Monday, May 19, 2008

Circle of life

I found this story via the Capitol Fax morning shorts today. Another health related story involving blacks:

Gwen Baldwin eagerly is awaiting the birth of her first grandchild, a boy.

Baldwin checks in regularly with her son to make sure he and his wife are doing all the right things, such as going to regular prenatal check-ups and eating healthy. Baldwin tells her son, who lives in Arizona, not to smoke around his wife. He assures her he's not.

Her entire perspective on pregnancy has changed since she became project facilitator for the Circle of Wise Women, which works in conjunction with the Kane County Health Department on community outreach regarding African-American infant mortality.

She is still shocked at the statistics.

The five-year average, from 2001 to 2005, for African-American infant mortality was 13.6 deaths per 1,000 live births in Kane County, according to the Kane County Health Department.

According to Uche Onwuta, the health department's chief epidemiologist, that is more than double the rate for whites, with 5.8 per 1,000 live births.

"I look at pregnancy differently and I look at babies differently," said Baldwin, of Elgin. "I see life as a huge gift and we really need to embrace it."

I wonder what is the problem why do blacks have high infant mortality rates. Here are more stats:
Roughly 16 percent of babies born to African-American women weigh less than 5 pounds, 8 ounces, compared to 7 percent for whites, according to the most recent birth data released in 2005, Onwuta said.

"When I go to the African-American community, no one is really aware of the statistics," Baldwin said. "When I start sharing it, it's new to them. Then people ask, 'What is it in the African-American community?"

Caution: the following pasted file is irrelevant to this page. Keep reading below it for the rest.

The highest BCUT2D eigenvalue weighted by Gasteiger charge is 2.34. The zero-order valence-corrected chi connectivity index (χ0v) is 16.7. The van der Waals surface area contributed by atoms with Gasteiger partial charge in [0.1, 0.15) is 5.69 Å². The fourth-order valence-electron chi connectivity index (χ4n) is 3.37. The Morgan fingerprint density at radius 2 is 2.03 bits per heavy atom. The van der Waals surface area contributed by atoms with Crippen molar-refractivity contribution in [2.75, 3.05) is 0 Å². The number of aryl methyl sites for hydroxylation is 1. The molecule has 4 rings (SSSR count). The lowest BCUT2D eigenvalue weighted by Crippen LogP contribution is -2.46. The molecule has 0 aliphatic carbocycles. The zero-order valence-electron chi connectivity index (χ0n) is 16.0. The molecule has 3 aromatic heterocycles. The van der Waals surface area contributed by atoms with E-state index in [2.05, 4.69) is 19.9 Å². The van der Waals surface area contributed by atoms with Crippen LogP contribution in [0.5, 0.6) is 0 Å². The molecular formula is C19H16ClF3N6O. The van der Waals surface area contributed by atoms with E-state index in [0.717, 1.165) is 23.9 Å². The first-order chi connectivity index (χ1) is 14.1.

The reasons for such high statistics are complex, but the lack of prenatal care is a major problem, Baldwin said.

Often, African-American women do not take care of themselves before getting pregnant and do not seek medical care after getting pregnant, Baldwin said. It creates a domino effect that could lead to low birth weight and infant mortality.

"If we have a healthy mother, we'll get a healthy baby," Baldwin said.

I hope you're noticing a pattern in some of these stories of blacks and their health. We don't seem to be doing a good job in taking care of ourselves out there. Especially if you believe in these statistics. Of course I'm talking about eating right and preventative care, certainly not treatment.

Of course some could also bring up the high risk activities blacks might engage in. That could include the consumption of narcotics and alcohol, cigarettes, driving fast, criminal activity. A person could control that but they can also control their diet and how regularly they can see a doctor.

I beg a question, what should we do about this?

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